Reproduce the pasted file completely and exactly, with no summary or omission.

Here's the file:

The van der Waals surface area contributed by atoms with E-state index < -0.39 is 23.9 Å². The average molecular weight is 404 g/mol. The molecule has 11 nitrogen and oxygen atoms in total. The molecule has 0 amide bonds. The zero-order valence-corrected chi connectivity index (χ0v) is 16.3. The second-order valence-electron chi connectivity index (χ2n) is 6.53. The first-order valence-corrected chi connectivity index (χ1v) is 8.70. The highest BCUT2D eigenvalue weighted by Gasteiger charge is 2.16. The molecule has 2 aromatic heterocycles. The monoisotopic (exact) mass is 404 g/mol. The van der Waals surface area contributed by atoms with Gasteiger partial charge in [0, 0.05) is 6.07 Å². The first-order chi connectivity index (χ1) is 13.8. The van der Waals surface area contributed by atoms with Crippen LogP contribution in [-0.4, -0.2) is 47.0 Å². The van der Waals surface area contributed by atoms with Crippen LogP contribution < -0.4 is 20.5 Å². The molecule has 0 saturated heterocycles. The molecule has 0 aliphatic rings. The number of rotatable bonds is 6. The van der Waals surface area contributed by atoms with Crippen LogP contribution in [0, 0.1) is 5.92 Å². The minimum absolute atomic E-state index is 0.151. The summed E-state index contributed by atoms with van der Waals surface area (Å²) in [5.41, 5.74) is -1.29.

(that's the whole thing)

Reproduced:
The van der Waals surface area contributed by atoms with E-state index < -0.39 is 23.9 Å². The average molecular weight is 404 g/mol. The molecule has 11 nitrogen and oxygen atoms in total. The molecule has 0 amide bonds. The zero-order valence-corrected chi connectivity index (χ0v) is 16.3. The second-order valence-electron chi connectivity index (χ2n) is 6.53. The first-order valence-corrected chi connectivity index (χ1v) is 8.70. The highest BCUT2D eigenvalue weighted by Gasteiger charge is 2.16. The molecule has 2 aromatic heterocycles. The monoisotopic (exact) mass is 404 g/mol. The van der Waals surface area contributed by atoms with Gasteiger partial charge in [0, 0.05) is 6.07 Å². The first-order chi connectivity index (χ1) is 13.8. The van der Waals surface area contributed by atoms with Crippen LogP contribution in [-0.4, -0.2) is 47.0 Å². The van der Waals surface area contributed by atoms with Crippen LogP contribution < -0.4 is 20.5 Å². The molecule has 0 saturated heterocycles. The molecule has 0 aliphatic rings. The number of rotatable bonds is 6. The van der Waals surface area contributed by atoms with Crippen LogP contribution in [0, 0.1) is 5.92 Å². The minimum absolute atomic E-state index is 0.151. The summed E-state index contributed by atoms with van der Waals surface area (Å²) in [5.41, 5.74) is -1.29.